Love the composition of this! 🙂
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Thanks, Ann. 🙂
It was smart of you to render all the farther-back inflorescences so nicely out of focus.
You were the driving force in a way. Our conversation about them and my saying I wanted to do something a little different from my usual. Not quite abstract but approaching it. I don’t use the bokeh very often, but that was exactly my goal.
So beautiful. Very smart.
As weeds go, they are among the brightest. 🙂
Thank you. Beauty is always my goal with flowers, but especially the “weedy” ones.
It might be a weed but here in the photo it is a lovely plant with no hints of being a weed.
As “weeds” go it is a beauty. Thanks, Yvonne.
You know, I really like the humble smartweed, not least because its name seems incongruous. They come up around sidewalks and in cities all the time, and I have always admired the pluck of that. This portrait shows them respect! 🙂
Actually the name is from other than we’d think. It has to do with the juice of the plant getting in your eyes. Ow, that smarts. 🙂 Seriously though, I’ve read that that is where the name comes from as well as the leaves have a peppery taste.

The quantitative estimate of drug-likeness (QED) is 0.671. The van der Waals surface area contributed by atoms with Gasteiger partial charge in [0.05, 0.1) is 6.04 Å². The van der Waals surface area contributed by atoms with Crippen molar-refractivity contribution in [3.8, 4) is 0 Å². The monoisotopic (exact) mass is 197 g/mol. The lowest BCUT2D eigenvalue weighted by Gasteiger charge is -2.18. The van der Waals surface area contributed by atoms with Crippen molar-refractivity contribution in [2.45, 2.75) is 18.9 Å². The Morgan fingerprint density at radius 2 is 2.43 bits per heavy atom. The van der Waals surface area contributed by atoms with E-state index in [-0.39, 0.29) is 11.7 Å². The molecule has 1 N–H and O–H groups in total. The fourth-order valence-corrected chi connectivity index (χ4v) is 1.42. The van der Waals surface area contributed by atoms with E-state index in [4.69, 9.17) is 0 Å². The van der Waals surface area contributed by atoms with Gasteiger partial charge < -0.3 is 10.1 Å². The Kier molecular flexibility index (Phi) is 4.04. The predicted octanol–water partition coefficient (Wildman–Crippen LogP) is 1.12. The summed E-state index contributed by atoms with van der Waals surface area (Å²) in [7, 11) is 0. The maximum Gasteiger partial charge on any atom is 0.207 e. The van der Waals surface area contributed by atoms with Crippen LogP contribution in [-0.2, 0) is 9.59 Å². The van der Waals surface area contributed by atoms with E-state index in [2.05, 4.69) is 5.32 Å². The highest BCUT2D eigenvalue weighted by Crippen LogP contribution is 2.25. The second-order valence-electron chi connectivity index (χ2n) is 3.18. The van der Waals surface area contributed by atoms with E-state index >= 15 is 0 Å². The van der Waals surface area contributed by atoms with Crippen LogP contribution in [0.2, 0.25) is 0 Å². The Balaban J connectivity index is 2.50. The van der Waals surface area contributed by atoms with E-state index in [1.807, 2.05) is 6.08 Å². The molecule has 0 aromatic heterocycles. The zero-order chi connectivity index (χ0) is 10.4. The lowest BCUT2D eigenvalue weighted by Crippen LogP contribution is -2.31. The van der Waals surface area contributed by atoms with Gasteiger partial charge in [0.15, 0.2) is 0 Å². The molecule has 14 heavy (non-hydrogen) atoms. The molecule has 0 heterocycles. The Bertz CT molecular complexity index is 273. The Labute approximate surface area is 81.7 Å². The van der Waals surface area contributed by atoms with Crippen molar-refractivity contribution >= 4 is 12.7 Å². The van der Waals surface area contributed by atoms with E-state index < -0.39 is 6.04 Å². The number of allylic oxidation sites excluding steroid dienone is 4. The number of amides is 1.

I always try to make weed flowers look good. I’ve been called on for that with tansy which is a non-native and a bit pesty for some gardeners.
I never knew that about the name – interesting! Tansy is another sweetheart of a flower – dependable, tough, happy little buttons. That one grows well out here too. I like that you make an effort to show the most “lowly” plants in a good light.
Despite the opinion of others regarding Tansy as a pest, I have always found it beautiful. For some reason, before I was interested in wild plants, I grabbed the name from some work by Shakespeare and it stuck with me until I started photographing it.
Back in the 70’s, I remember coming across a recipoe for “Tansy pie” – that stuck with me! Not the recipe though. 🙂
I am not aware of Tansy as edible. I think it can be toxic and a quick Google search confirmed it. Whether boiling in making tea reduces that I don’t know. Some Amanitas are said to be edible with multiple boilings but it’s not recommended and I don’t think Tansy is either.
That’s strange, isn’t it? Maybe I misremembered, all these years, or maybe there was a catch. 🙂 It was a weird idea anyway.
I remembered Shakespeare mentioning Tansy although I have endeavored to find the quote and haven’t been able to find it. I think it did have to do with it as a tea but my memory may be faulty also.
OK, here we are:
Yeah, tansy has a history and was used quite a bit for a time. I’ve always figured that if there are bad side effects they outweigh the good. Most supplements fall into the category of “not proven” and I’ve slowly stopped with most unless my doctor actually suggests their usefulness. I fully respect herbalists but limit myself in following their advice.
OTOH, there’s nothing wrong with appreciating its beauty.
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